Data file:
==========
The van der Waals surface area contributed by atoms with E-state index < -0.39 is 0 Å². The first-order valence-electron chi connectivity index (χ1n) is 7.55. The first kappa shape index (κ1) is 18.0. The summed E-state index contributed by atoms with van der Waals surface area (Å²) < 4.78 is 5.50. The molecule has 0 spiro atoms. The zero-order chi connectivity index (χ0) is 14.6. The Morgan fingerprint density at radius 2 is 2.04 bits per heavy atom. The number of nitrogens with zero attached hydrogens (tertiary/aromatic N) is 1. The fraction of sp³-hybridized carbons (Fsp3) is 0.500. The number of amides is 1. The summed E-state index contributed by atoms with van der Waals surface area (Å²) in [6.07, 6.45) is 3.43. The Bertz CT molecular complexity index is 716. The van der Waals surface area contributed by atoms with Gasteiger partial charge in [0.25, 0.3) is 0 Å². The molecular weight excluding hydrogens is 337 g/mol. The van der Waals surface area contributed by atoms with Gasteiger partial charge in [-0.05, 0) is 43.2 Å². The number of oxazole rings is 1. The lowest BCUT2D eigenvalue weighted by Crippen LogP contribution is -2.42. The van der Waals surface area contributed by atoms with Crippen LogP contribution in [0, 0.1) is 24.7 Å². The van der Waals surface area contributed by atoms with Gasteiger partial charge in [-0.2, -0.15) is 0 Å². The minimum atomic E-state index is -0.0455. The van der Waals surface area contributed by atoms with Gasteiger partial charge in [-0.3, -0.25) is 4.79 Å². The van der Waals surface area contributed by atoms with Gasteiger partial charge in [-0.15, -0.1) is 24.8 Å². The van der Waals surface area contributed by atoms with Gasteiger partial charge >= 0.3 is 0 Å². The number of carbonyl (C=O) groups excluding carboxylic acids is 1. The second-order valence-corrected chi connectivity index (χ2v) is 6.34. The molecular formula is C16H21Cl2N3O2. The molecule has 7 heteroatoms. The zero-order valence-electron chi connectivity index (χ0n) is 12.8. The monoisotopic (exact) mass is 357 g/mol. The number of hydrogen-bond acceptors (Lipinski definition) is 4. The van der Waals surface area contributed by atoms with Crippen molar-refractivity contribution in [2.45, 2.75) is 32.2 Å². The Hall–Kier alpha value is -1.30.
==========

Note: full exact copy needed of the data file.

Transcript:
The van der Waals surface area contributed by atoms with E-state index < -0.39 is 0 Å². The first-order valence-electron chi connectivity index (χ1n) is 7.55. The first kappa shape index (κ1) is 18.0. The summed E-state index contributed by atoms with van der Waals surface area (Å²) < 4.78 is 5.50. The molecule has 0 spiro atoms. The zero-order chi connectivity index (χ0) is 14.6. The Morgan fingerprint density at radius 2 is 2.04 bits per heavy atom. The number of nitrogens with zero attached hydrogens (tertiary/aromatic N) is 1. The fraction of sp³-hybridized carbons (Fsp3) is 0.500. The number of amides is 1. The summed E-state index contributed by atoms with van der Waals surface area (Å²) in [6.07, 6.45) is 3.43. The Bertz CT molecular complexity index is 716. The van der Waals surface area contributed by atoms with Gasteiger partial charge in [0.25, 0.3) is 0 Å². The molecular weight excluding hydrogens is 337 g/mol. The van der Waals surface area contributed by atoms with Gasteiger partial charge in [-0.05, 0) is 43.2 Å². The number of oxazole rings is 1. The lowest BCUT2D eigenvalue weighted by Crippen LogP contribution is -2.42. The van der Waals surface area contributed by atoms with Crippen LogP contribution in [0, 0.1) is 24.7 Å². The van der Waals surface area contributed by atoms with Gasteiger partial charge in [-0.2, -0.15) is 0 Å². The minimum atomic E-state index is -0.0455. The van der Waals surface area contributed by atoms with Gasteiger partial charge in [-0.3, -0.25) is 4.79 Å². The van der Waals surface area contributed by atoms with Gasteiger partial charge in [-0.15, -0.1) is 24.8 Å². The van der Waals surface area contributed by atoms with Gasteiger partial charge >= 0.3 is 0 Å². The number of carbonyl (C=O) groups excluding carboxylic acids is 1. The second-order valence-corrected chi connectivity index (χ2v) is 6.34. The molecular formula is C16H21Cl2N3O2. The molecule has 7 heteroatoms. The zero-order valence-electron chi connectivity index (χ0n) is 12.8. The monoisotopic (exact) mass is 357 g/mol. The number of hydrogen-bond acceptors (Lipinski definition) is 4. The van der Waals surface area contributed by atoms with Crippen molar-refractivity contribution in [2.45, 2.75) is 32.2 Å². The Hall–Kier alpha value is -1.30.